“Four and a half hours, maybe five,” is the time in which, according to the director, Robin Williams was able to play Mrs. Doubtfire, a characterization for which the film earned the Oscar for Best Makeup. The actor was not comfortable in portraying his role: a father who disguises himself as a housekeeper in order to spend more time with his children after a bitter divorce. For him, it presented a challenge. “We never could shoot two consecutive days of Robin as Mrs. Doubtfire. It was a punishing day for him, so always the next day, we would shoot him as Daniel (the father),” the director of the film reveals three decades after its release.

Comedy is acting out optimism.” — Robin Williams

In between the laughs and moments that are etched in the minds of many, Columbus describes the challenge of keeping actors such as Pierce Brosnan and Sally Field, who played leading roles in the film, from breaking away from the script of their characters while Williams was at his most unrestrainedly creative.

Indeed, according to the director, his boundless energy even created situations where the script supervisor could not keep up, resulting in unrepeatable and spontaneous takes. “None of us knew what he was going to say when he got going and so I wanted a camera on the other actors to get their reactions.” Most of the sequences in the film, and specifically all of those featuring Williams, were the result of an incredible amount of improvisation from the American comedian. “If it were today, we would never end. But back then, we were shooting film so once we were out of film in the camera, we would say to Robin, ‘We’re out of film.’ That happened on several occasions,” recalls Columbus.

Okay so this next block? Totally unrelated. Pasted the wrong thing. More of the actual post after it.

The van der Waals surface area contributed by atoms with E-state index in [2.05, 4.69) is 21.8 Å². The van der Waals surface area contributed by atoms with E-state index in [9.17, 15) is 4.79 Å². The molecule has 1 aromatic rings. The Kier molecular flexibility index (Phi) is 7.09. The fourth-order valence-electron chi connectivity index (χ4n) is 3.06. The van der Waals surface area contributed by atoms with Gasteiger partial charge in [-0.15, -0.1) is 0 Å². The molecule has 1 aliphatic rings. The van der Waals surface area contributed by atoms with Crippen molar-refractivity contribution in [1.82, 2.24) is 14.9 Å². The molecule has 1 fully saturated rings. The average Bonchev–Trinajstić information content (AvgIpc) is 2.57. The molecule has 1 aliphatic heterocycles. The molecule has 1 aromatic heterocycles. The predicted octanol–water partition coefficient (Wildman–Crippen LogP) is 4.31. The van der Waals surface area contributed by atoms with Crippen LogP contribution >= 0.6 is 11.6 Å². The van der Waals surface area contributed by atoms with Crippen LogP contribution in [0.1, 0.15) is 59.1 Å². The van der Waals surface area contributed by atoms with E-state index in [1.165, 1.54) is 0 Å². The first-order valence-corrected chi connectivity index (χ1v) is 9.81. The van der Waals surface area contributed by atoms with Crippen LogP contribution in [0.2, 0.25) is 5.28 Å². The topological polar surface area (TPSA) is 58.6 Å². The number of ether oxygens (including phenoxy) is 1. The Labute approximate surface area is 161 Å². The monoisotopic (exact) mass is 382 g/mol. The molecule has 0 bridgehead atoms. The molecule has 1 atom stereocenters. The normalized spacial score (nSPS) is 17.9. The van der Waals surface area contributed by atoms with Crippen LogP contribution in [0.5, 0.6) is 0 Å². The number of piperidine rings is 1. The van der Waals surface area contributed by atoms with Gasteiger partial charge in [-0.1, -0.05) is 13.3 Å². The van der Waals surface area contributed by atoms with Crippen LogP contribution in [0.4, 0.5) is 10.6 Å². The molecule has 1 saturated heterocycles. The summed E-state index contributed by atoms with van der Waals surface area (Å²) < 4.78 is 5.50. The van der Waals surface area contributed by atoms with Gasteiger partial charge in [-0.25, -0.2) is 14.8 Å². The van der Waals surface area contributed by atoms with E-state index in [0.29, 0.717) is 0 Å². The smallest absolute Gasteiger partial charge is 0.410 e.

“Hey boss, the way I like to work, if you’re up for it, is I’ll give you three or four scripted takes, and then let’s play.” This was the actor’s first warning to the director of Mrs. Doubtfire. Robin Williams was a significant figure in Chris Columbus’ life, and he still is to this day. Not only because he was responsible for his move to San Francisco, the actor didn’t want to shoot anywhere else, but due to his ability to make people laugh and cry at the same time. “Williams wanted the film to be shot there because he was living in San Francisco with his wife, Marsha, and their children. Thanks to him I fell in love with the city that has become my home,” he explains.

“You will have bad times, but they will always wake you up to the stuff you weren’t paying attention to.” — Robin Williams